Home | Table of Contents | Chapter 11 | Glossary
Chapter 10: Clauses as parts of NPs and AdjPs
|1 NPs and APs as opposed to PPs and AdvPs||3 AdjPs: Complement Clauses|
|2 NPs: Relative (Modifier) and Complement Clauses||4 Conclusion|
Keys to the Exercises
|Special Topic: who/m versus that|
CHAPTER 10: CLAUSES AS PARTS OF NPs AND ADJPs
In chapters 7 and 8, the functions of finite and non-finite clauses are discussed at sentence level (e.g. as subjects or objects). The present chapter shows that clauses can also function inside the phrase as modifiers or complements. Traditionally, modifier clauses are called relative clauses and I do so as well. I first show that PPs and AdvPs are different from NPs and AdjPs in that PPs and AdvPs do not generally allow clausal complements whereas NPs and AdjPs do. Then, examples and structures for complement and relative clauses inside the NP are given. Finally, examples of clausal complements to AdjPs are provided.
1. NPs and AdjPs as compared to PPs and AdvPs
Inside the NP or AdjP, clauses can often function as relatives (i.e. modifiers) or complements, as (1) and (2) show. These will be elaborated on in the next sections:
1. The man [who crossed Antarctica] was happy.
2. He was unsure [what he should say].
As shown in the previous chapter (see sentence (!8)), AdvPs do not have complement or modifier PPs. They have no clausal complements or modifiers either. PPs include object clauses such as in (3) but do not generally admit object clauses with a that complementizer, as (4) shows. Instead, a non-finite clause, as in (5), or a verbal noun, or gerund, as in (6) appears:
3. I relied on [what he wrote about clauses].
4. *I insisted on [that he/Stan should pay the bill].
5. I insisted on [him/Stan paying the bill].
6. I insisted on [his/Stan's paying (of) the bill].
Prepositions that express time, such as before or after as in (7), do introduce a clause but can then be said to be complementizers rather than prepositions:
7. He left [after she arrived].
Beginning of chapter
2. NPs: Modifier (Relative) and Complement Clauses
In the last chapter, I showed that, inside an NP, PPs function as either modifiers or as complements. Sentence (8), adapted from chapter 9, contains both a PP complement (of English) and PP modifier (from Macedonia):
8. The student of English from Macedonia.
In this section, I show that clauses have the same two functions: complement in (9) and (10) or modifier in (11). When clauses function as modifiers, they are called relative clauses and are generally abbreviated as RC:
9. Reports [that he reached Mars] are exaggerated.
10. The fact [that he reached Mars] went unnoticed.
11. The stories [which he repeated often] are boring.
The bracketed S's in (9) and (10) are complements and therefore sisters to N, as shown for (9) in (12):
The S' in (9) and (10) is a complement for two reasons: (a) the N can be left out, as in (13) and (14), because the complement spells out what the stories and the fact are, and (b) the head N reports plays no role inside the S'. In (13), the agreement must of course be adjusted:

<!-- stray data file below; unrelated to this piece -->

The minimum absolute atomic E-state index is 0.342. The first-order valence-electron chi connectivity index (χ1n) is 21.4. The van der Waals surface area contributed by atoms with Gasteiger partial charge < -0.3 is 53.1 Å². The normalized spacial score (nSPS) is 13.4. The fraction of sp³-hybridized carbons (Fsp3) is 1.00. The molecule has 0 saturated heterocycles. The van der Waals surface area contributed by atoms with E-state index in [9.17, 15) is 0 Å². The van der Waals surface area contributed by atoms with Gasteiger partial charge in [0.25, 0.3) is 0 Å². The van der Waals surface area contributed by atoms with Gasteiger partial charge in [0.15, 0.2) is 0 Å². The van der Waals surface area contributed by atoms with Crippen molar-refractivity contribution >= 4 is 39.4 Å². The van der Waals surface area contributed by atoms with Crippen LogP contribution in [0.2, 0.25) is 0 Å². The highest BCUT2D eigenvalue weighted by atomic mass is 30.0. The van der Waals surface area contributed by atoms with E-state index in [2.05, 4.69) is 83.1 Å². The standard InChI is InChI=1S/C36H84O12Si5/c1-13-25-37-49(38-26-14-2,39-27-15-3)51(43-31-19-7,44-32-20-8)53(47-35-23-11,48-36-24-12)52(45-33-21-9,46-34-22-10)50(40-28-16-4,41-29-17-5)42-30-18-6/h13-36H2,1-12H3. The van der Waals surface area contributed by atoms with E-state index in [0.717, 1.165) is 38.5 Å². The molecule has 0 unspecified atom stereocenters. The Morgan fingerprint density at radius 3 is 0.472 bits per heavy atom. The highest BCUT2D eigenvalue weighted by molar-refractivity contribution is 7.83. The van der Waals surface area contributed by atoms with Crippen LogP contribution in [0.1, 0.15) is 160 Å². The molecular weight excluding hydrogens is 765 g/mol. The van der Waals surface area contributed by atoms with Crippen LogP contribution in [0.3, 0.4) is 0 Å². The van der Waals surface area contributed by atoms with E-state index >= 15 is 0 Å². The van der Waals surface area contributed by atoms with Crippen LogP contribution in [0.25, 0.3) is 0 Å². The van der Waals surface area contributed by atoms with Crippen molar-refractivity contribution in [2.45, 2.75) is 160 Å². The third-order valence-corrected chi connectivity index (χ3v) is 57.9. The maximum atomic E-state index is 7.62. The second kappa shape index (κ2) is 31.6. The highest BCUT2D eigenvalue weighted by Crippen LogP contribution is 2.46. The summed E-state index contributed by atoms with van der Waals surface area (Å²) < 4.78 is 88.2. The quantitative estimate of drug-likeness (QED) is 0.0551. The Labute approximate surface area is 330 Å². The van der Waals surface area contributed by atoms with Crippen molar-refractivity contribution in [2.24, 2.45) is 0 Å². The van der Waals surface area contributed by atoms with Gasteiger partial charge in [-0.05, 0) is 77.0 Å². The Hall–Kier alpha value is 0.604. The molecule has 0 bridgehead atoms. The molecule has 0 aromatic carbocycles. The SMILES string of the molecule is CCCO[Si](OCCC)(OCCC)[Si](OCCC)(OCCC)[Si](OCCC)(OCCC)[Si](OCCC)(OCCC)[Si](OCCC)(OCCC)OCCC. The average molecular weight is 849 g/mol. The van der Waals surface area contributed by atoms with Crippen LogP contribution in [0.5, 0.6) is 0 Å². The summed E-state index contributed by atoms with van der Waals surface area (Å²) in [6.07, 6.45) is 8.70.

13. That he reached Mars is exaggerated.
14. That he reached Mars went unnoticed.
Clauses that modify NPs, such as the one in (11), are referred to as relative clauses because the noun they modify (stories in this case) plays a role (has a function) in the RC. In (11), it functions as the direct object of tell. RCs are more complex and are usually divided into restrictive as in (11) and non-restrictive as in (15):
15. Clinton, who just returned from a trip to Cuba, intends to write a book.
Three differences between restrictive and non-restrictive relative clauses are listed in table 10.1 but are discussed first. (a) Restrictive RCs can have a that as in (16), or a which, as in (11). In the non-restrictive RC (15), on the other hand, that is not possible, as (17) shows:
16. The stories that he told us often are boring.
17. *Clinton, that just returned from a trip to Cuba, intends to write a book.
(b) Restrictive RCs provide essential information. For instance, in (11), the stories is so general that the RC restricts and specifies the stories that are meant. In the case of (15), everyone living in the US at the beginning of the 21st century is expected to know who Clinton is and therefore the NP Clinton does not need to be restricted. The RC just provides background information that is not essential in knowing which noun is meant. (c) Since the information in non-restrictive RCs is background information, the non-restrictive RC in (15) can be surrounded by commas, and is therefore sometimes referred to as a parenthetical, whereas the restrictive RC in (16) cannot be.
|a. WH or that||a. only WH|
|b. highly relevant information||b. additional information|
c. commas cannot surround it
|c. commas may surround it|
TABLE 10.1: Restrictive and Non-Restrictive RCs
The restrictive RC in (18) contrasts interestingly with a non-restrictive in (19). In (18), only a small set of climbers reached the top, but in (19), all the climbers did:
18. The hikers who reached the top were very tired.
19. The hikers, who reached the top, were very tired.
Some additional relative clauses are (20) to (22). Since they are all restricive, both WH and that are possible. It is also possible to leave the complementizer out, e.g. in (22):
20. The man about whom she heard that rumor is in prison.